Peter Waldron: The man behind ethics allegations against Bachmann

Bachmann at CPAC
Rep. Michele Bachmann, R-Minn., speaks at the 2013 Conservative Political Action Conference (CPAC) March 16, 2013 in National Harbor, Maryland.
Pete Marovich/Getty Images

It's been a rough couple of weeks for 6th District Rep. Michele Bachmann.

Earlier this month in a speech to the Conservative Political Action Conference, Bachmann made claims that were shredded by fact checkers. Then this week, the Daily Beast reported that congressional ethics investigators are looking into the activities of her failed bid for the Republican presidential nomination.

At the center of these allegations is a man named Peter Waldron who worked on Bachmann's presidential campaign. All of the complaints against Bachmann that investigators are reportedly examining come from Waldron.

By Waldron's own admission, he is not a neutral bystander. He and other campaign staffers were never paid after Bachmann's poor showing in the Iowa caucuses in January 2012.

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Waldron attempted to negotiate with Bachmann and former campaign officials for back pay throughout 2012 and says he waited to go public until after Bachmann was re-elected in November.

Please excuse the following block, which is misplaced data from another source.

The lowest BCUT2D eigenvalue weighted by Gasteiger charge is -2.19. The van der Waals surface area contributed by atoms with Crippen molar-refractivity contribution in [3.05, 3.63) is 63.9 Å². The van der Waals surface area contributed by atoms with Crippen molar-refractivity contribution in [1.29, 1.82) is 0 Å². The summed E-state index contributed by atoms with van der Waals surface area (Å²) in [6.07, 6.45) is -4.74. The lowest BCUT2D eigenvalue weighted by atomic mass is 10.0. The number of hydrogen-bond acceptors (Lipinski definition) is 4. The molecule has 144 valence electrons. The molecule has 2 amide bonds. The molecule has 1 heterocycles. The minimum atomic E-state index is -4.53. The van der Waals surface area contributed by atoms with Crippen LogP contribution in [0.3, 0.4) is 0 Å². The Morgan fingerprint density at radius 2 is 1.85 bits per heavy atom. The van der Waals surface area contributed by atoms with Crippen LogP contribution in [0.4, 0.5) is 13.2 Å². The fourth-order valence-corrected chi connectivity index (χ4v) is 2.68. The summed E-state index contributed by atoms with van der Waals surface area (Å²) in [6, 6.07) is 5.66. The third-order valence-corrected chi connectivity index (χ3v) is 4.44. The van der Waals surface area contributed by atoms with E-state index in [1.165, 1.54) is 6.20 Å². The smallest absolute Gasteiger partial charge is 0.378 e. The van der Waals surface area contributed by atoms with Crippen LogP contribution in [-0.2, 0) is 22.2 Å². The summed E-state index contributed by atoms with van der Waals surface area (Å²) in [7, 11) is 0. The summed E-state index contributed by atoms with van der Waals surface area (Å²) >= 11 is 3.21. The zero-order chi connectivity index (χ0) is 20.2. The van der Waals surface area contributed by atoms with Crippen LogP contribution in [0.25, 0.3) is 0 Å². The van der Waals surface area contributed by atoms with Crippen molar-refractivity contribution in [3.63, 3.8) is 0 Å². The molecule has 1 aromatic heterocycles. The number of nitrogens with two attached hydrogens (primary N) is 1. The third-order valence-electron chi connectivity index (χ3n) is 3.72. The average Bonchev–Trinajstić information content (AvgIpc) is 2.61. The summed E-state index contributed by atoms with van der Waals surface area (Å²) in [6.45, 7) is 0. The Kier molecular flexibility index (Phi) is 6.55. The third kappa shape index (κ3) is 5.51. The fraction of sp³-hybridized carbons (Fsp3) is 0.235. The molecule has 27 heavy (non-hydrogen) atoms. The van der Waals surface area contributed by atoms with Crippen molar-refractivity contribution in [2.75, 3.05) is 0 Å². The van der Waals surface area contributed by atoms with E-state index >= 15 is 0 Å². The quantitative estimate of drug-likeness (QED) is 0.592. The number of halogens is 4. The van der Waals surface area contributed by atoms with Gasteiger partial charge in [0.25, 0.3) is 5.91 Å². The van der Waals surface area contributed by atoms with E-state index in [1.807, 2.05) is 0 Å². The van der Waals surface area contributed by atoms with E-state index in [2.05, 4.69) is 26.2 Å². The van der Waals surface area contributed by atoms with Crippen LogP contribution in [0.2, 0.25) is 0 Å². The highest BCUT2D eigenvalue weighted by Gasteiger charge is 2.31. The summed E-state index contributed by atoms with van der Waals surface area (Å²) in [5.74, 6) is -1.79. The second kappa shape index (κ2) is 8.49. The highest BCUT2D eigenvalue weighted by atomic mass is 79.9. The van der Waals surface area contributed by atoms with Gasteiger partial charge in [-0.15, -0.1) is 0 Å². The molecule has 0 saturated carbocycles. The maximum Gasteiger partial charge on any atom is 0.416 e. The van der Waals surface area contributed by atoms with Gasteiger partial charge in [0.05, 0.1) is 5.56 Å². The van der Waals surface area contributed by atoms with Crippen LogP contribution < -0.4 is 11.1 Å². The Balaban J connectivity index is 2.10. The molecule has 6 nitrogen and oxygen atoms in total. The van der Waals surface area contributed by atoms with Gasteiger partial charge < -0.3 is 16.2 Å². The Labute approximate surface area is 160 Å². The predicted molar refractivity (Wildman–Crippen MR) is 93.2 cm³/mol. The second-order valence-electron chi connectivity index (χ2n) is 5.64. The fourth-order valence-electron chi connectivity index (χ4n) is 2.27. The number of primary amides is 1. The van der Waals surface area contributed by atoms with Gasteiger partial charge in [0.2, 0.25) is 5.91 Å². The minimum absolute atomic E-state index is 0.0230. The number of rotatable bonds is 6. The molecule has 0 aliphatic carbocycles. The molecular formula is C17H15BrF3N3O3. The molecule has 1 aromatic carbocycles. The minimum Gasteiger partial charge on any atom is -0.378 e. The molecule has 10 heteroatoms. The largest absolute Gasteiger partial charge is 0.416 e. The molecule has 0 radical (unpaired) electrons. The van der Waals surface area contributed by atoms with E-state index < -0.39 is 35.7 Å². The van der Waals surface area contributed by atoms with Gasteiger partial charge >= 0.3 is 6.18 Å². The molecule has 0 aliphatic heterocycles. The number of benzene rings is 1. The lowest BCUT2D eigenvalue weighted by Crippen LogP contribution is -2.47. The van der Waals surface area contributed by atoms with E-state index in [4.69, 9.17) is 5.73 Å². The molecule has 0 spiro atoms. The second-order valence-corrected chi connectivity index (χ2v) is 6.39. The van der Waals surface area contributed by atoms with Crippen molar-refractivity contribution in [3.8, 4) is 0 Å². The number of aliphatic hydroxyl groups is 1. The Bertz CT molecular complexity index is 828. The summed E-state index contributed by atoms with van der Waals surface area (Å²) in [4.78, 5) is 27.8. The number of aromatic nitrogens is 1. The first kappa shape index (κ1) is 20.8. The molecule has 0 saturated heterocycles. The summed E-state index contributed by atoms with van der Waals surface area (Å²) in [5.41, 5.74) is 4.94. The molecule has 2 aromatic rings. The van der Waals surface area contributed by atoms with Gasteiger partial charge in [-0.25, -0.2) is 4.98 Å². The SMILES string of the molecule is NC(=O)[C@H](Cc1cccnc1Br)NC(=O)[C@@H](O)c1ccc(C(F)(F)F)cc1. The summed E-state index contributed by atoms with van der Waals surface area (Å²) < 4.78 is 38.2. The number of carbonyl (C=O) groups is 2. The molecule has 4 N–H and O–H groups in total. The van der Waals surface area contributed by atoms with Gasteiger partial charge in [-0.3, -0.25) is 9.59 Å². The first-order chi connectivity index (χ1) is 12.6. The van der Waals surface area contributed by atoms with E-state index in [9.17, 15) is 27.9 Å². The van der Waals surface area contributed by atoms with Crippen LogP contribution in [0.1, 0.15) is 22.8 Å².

Waldron also has a colorful past, which he has attempted to turn into a film. There is currently a low-budget trailer posted online detailing episodes from Waldron's life when he lived in Uganda in the mid-2000s.

"Was he a spy? Was he a missionary? A businessman? A mercenary? A bounty hunter? Who was Peter Waldron?" the trailer begins.

Waldron is a preacher and sometimes Republican political operative. He was also arrested and jailed on terrorism charges in Uganda in 2006 for possessing assault rifles.

Waldron was released after spending more than month in jail. He said President George W. Bush intervened to free him, although that story has not been confirmed.

Peter Waldron
In a photo taken in March 13, 2006, Peter Waldron arrives at the Chief Magistrate's Court in Kampala, Wganda, where he was charged with weapons offences and terrorism. He was arrested Feb. 20, 2006 after sub-machine guns were found in his house in a Kampala suburb. Waldron was released after spending more than month in jail. He said President George W. Bush intervened to free him, although that story has not been confirmed.